Suit alleges misuse of Los Angeles VA facility

The Department of Veterans Affairs has misused large portions of its campus on L.A.'s Westside and has failed to provide adequate housing and treatment for homeless veterans, according to a lawsuit filed Wednesday by veterans advocates and lawyers.

“In Los Angeles we have a 387-acre parcel deeded in 1888 for the specific purpose of housing a permanent home for U.S. soldiers, and it’s now housing rental cars, buses, hotel laundry facilities and state-of-the-art sports facilities for a private school,” said Mark Rosenbaum, chief counsel of the ACLU Foundation of Southern California in Los Angeles, which leads the coalition.

The complaint, which seeks class-action status, was filed in U.S. district court on behalf of four disabled homeless vets suffering from post-traumatic stress disorder and other conditions; the Vietnam Veterans of America, a leading nonprofit organization; and a descendant ofArcadia Bandini de Baker, an original owner of the property.

Among other remedies, it calls on Washington to investigate “enhanced sharing” agreements that have allowed entities not related to veteran care to use the sprawling campus at Wilshire and San Vicente boulevards.


Those include Enterprise Rent-a-Car; Tumbleweed Transportation, a charter bus company; Sodexho Marriott, a hotel laundry facility; the UCLA baseball team; andBrentwood School, a private institution with state-of-the-art sports facilities. Such uses limit the amount of land that can be devoted to housing veterans, the lawsuit contends.

“Nobody knows how the deals were negotiated, where the money has gone,” Rosenbaum said.

Named in the suit are VA Secretary Eric K. Shinseki and Donna M. Beiter, director of the VA Greater Los Angeles Healthcare System.

A spokesman for the Department of Justice said attorneys had not yet seen the complaint and therefore would have no comment.


Over the years, VA officials have said the lease agreements have raised money for veterans programs.

In 2009, Shinseki pledged to end homelessness among veterans by 2015. At the time, the VA said, there were about 131,000 homeless veterans nationwide on any given night. Today, the agency estimates that number has dropped to about 76,000, about 7,000 of them in Greater L.A., down from about 8,000 in 2009.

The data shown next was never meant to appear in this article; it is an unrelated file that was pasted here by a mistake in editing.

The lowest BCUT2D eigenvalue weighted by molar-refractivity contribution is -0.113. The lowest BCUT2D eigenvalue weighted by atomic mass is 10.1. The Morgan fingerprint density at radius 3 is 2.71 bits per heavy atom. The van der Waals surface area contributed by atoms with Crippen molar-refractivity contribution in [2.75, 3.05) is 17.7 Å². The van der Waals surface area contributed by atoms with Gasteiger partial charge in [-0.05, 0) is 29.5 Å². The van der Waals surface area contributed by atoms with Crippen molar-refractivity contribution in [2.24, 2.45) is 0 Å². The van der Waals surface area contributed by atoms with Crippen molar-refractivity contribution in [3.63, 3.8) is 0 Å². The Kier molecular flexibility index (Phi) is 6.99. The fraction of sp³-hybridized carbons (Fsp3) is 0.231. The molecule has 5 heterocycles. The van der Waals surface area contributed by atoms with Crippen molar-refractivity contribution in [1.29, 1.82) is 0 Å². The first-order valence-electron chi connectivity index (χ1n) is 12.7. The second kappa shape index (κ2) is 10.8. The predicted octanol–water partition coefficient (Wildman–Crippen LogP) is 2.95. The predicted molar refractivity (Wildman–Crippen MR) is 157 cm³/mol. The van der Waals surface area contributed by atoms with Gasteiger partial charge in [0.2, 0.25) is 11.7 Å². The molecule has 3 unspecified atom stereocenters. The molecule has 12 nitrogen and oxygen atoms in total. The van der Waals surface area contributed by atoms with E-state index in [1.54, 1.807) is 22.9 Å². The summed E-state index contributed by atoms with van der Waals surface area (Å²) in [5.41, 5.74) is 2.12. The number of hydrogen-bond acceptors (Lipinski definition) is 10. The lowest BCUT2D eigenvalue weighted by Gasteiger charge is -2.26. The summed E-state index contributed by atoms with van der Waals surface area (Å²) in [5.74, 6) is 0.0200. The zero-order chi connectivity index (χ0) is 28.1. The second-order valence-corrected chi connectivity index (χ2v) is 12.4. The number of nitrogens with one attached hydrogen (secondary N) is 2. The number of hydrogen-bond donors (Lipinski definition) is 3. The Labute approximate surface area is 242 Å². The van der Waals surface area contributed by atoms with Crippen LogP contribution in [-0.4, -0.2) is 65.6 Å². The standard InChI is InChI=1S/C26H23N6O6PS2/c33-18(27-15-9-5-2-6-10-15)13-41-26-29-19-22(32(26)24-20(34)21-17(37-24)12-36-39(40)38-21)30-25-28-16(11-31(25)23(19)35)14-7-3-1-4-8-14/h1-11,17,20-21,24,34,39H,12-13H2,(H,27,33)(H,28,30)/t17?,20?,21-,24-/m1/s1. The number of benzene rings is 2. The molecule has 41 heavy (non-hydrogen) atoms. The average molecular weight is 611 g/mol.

“Though much work remains, VA is beginning to make good on that promise,” department spokesman Josh Taylor said Wednesday in a statement.

Shinseki’s plan includes support services for low-income veterans and their families as well as a national referral center to link veterans to local service providers. It calls for expanded education, job programs and housing.

The 2012 federal budget proposal includes $4.9 billion for VA homelessness initiatives, up from $4.3 billion in fiscal 2011.

One of the plaintiffs cited in the suit is Greg Valentini, an Army vet who served in Afghanistan and Iraq. After being discharged, he told the ACLU, he was diagnosed with a severe case of post-traumatic stress disorder that caused him to feel hyper-alert and to experience nightmares. He said he had suicidal thoughts and medicated himself with methamphetamines and became homeless.

Not far from the news conference, veterans battling addictions and mental illness were attending an on-campus fair offering food and information. Anthony Coleman, 56, a Vietnam veteran and former heroin addict who is temporarily living at the VA, complained about red tape and limits on stays.

“They could be doing more for us,” he said. “The program is cool while you’re in it, but you need more than 90 to 120 days to get years of homelessness out.”


For about 80 years the VA campus provided shelter and services for thousands of disabled veterans. In the 1960s, it stopped accepting new residents, and structures dedicated to housing were converted, the ACLU said. New construction focused on expanding medical and short-term treatment facilities.

The VA campus has more than 100 buildings, many of which are vacant or underused. Bobby Shriver, a Santa Monica councilman who has long lobbied for converting those underused buildings into therapeutic housing for veterans, said the lawsuit follows years of failed negotiation. “We tried persuasion, we tried meetings,” he said.

“We have acres and acres available,” said Ronald L. Olson, an attorney working pro bono on the case. “We need to supply the kind of supportive housing that will allow [veterans] to get care.”

The VA has taken some steps to improve the plight of homeless veterans. U.S. Rep. Henry A. Waxman (D-Beverly Hills) said in a statement that the government has committed $20 million to convert a little-used building on the campus into therapeutic housing, but construction has not yet begun.

“The Los Angeles area is home to a disproportionate share of our nation’s homeless veterans, and many of these veterans have health challenges that require long-term therapeutic care,” Waxman said. “I will continue to work to ensure that Congress and the VA provide therapeutic housing services to Los Angeles veterans.”

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